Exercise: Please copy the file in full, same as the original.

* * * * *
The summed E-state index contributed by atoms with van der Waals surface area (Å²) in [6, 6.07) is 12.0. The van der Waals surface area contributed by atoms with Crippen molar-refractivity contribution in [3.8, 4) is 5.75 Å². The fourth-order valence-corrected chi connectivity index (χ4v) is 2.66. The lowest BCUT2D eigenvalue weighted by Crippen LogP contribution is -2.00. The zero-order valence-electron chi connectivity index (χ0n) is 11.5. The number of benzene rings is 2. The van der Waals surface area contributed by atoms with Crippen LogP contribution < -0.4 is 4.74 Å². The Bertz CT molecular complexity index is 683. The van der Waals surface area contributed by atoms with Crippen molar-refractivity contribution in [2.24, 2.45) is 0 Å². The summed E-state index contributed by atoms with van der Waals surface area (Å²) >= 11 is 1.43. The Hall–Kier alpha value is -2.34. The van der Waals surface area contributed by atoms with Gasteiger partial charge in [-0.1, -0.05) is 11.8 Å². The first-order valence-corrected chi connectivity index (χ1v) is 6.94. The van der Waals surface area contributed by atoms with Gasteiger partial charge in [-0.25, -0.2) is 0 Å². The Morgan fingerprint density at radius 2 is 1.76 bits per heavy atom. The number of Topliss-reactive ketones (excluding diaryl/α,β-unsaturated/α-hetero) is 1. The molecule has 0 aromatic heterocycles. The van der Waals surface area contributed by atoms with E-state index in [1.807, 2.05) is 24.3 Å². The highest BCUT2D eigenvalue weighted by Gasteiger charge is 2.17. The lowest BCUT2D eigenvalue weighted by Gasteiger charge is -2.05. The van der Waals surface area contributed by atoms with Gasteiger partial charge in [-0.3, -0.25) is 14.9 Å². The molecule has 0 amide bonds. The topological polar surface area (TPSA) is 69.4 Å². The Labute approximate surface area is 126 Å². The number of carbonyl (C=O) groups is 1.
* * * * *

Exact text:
The summed E-state index contributed by atoms with van der Waals surface area (Å²) in [6, 6.07) is 12.0. The van der Waals surface area contributed by atoms with Crippen molar-refractivity contribution in [3.8, 4) is 5.75 Å². The fourth-order valence-corrected chi connectivity index (χ4v) is 2.66. The lowest BCUT2D eigenvalue weighted by Crippen LogP contribution is -2.00. The zero-order valence-electron chi connectivity index (χ0n) is 11.5. The number of benzene rings is 2. The van der Waals surface area contributed by atoms with Crippen LogP contribution < -0.4 is 4.74 Å². The Bertz CT molecular complexity index is 683. The van der Waals surface area contributed by atoms with Crippen molar-refractivity contribution in [2.24, 2.45) is 0 Å². The summed E-state index contributed by atoms with van der Waals surface area (Å²) >= 11 is 1.43. The Hall–Kier alpha value is -2.34. The van der Waals surface area contributed by atoms with Gasteiger partial charge in [-0.1, -0.05) is 11.8 Å². The first-order valence-corrected chi connectivity index (χ1v) is 6.94. The van der Waals surface area contributed by atoms with Gasteiger partial charge in [-0.25, -0.2) is 0 Å². The Morgan fingerprint density at radius 2 is 1.76 bits per heavy atom. The number of Topliss-reactive ketones (excluding diaryl/α,β-unsaturated/α-hetero) is 1. The molecule has 0 aromatic heterocycles. The van der Waals surface area contributed by atoms with E-state index in [1.807, 2.05) is 24.3 Å². The highest BCUT2D eigenvalue weighted by Gasteiger charge is 2.17. The lowest BCUT2D eigenvalue weighted by Gasteiger charge is -2.05. The van der Waals surface area contributed by atoms with Gasteiger partial charge in [-0.3, -0.25) is 14.9 Å². The molecule has 0 amide bonds. The topological polar surface area (TPSA) is 69.4 Å². The Labute approximate surface area is 126 Å². The number of carbonyl (C=O) groups is 1.